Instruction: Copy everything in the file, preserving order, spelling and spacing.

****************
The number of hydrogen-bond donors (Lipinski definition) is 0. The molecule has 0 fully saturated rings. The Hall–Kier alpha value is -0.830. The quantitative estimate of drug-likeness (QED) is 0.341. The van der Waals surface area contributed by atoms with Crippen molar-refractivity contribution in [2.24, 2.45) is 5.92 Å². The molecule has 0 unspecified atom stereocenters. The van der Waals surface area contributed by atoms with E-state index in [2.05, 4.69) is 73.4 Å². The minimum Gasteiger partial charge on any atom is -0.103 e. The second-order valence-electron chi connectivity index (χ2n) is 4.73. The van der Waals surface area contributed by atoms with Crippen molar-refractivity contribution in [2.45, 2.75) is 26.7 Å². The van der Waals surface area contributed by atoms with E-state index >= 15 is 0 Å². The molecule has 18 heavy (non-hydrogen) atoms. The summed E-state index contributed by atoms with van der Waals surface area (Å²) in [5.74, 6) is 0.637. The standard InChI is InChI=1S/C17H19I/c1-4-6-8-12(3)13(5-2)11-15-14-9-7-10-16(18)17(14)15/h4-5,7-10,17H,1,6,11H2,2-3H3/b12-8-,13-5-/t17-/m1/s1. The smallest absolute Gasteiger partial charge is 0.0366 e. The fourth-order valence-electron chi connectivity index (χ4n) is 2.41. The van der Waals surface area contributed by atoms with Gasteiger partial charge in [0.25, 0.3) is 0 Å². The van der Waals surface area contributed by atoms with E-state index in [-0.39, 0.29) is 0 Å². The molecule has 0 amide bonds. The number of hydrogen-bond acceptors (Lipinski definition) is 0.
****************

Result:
The number of hydrogen-bond donors (Lipinski definition) is 0. The molecule has 0 fully saturated rings. The Hall–Kier alpha value is -0.830. The quantitative estimate of drug-likeness (QED) is 0.341. The van der Waals surface area contributed by atoms with Crippen molar-refractivity contribution in [2.24, 2.45) is 5.92 Å². The molecule has 0 unspecified atom stereocenters. The van der Waals surface area contributed by atoms with E-state index in [2.05, 4.69) is 73.4 Å². The minimum Gasteiger partial charge on any atom is -0.103 e. The second-order valence-electron chi connectivity index (χ2n) is 4.73. The van der Waals surface area contributed by atoms with Crippen molar-refractivity contribution in [2.45, 2.75) is 26.7 Å². The van der Waals surface area contributed by atoms with E-state index >= 15 is 0 Å². The molecule has 18 heavy (non-hydrogen) atoms. The summed E-state index contributed by atoms with van der Waals surface area (Å²) in [5.74, 6) is 0.637. The standard InChI is InChI=1S/C17H19I/c1-4-6-8-12(3)13(5-2)11-15-14-9-7-10-16(18)17(14)15/h4-5,7-10,17H,1,6,11H2,2-3H3/b12-8-,13-5-/t17-/m1/s1. The smallest absolute Gasteiger partial charge is 0.0366 e. The fourth-order valence-electron chi connectivity index (χ4n) is 2.41. The van der Waals surface area contributed by atoms with Gasteiger partial charge in [0.25, 0.3) is 0 Å². The van der Waals surface area contributed by atoms with E-state index in [-0.39, 0.29) is 0 Å². The molecule has 0 amide bonds. The number of hydrogen-bond acceptors (Lipinski definition) is 0.